Roland Barthes's 1967 essay, "The Death of the Author," argues against the traditional practice of incorporating the intentions and biographical context of an author into textual interpretation because of the resultant limitations imposed on a text. Hailing "the birth of the reader," Barthes posits a new abstract notion of the reader as the conceptual space containing all the text's possible meanings. The essay has become one of the most cited works in literary criticism and is a key text for any reader approaching reader response theory.
Laura Seymour has a BA in English Literature, an M.Phil in Renaissance Literature, and a PhD in Shakespeare Studies. She has published various book chapters on cognition and early modern literature. She is not affiliated with any institution.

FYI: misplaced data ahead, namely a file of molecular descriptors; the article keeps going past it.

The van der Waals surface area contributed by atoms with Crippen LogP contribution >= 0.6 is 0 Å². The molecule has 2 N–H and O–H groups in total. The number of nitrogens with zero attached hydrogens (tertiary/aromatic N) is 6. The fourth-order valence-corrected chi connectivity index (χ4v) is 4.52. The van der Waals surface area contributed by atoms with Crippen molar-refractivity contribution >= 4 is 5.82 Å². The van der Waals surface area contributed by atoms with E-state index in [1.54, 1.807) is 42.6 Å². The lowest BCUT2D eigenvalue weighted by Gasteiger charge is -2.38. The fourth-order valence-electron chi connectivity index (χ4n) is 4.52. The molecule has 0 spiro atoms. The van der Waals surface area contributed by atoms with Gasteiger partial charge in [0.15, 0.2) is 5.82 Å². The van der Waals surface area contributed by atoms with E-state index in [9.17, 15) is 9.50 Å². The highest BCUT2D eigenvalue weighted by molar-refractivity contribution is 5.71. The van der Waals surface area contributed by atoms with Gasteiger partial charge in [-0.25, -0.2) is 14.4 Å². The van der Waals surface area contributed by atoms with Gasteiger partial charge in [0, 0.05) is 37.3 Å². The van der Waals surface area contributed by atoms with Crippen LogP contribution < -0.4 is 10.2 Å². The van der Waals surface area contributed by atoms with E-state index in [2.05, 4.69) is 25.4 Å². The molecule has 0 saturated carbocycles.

Ways in to the text Who was Roland Barthes? What does The Death of the Author say? Why does The Death of the Author matter? Section 1: Influences Module 1: The Author and the Historical Context Module 2: Academic Context Module 3: The Problem Module 4: The Author's Contribution Section 2: Ideas Module 5: Main Ideas Module 6: Secondary Ideas Module 7: Achievement Module 8: Place in the Author's Work Section 3: Impact Module 9: The First Responses Module 10: The Evolving Debate Module 11: Impact and Influence Today Module 12: Where Next? Glossary of Terms People Mentioned in the Text Works Cited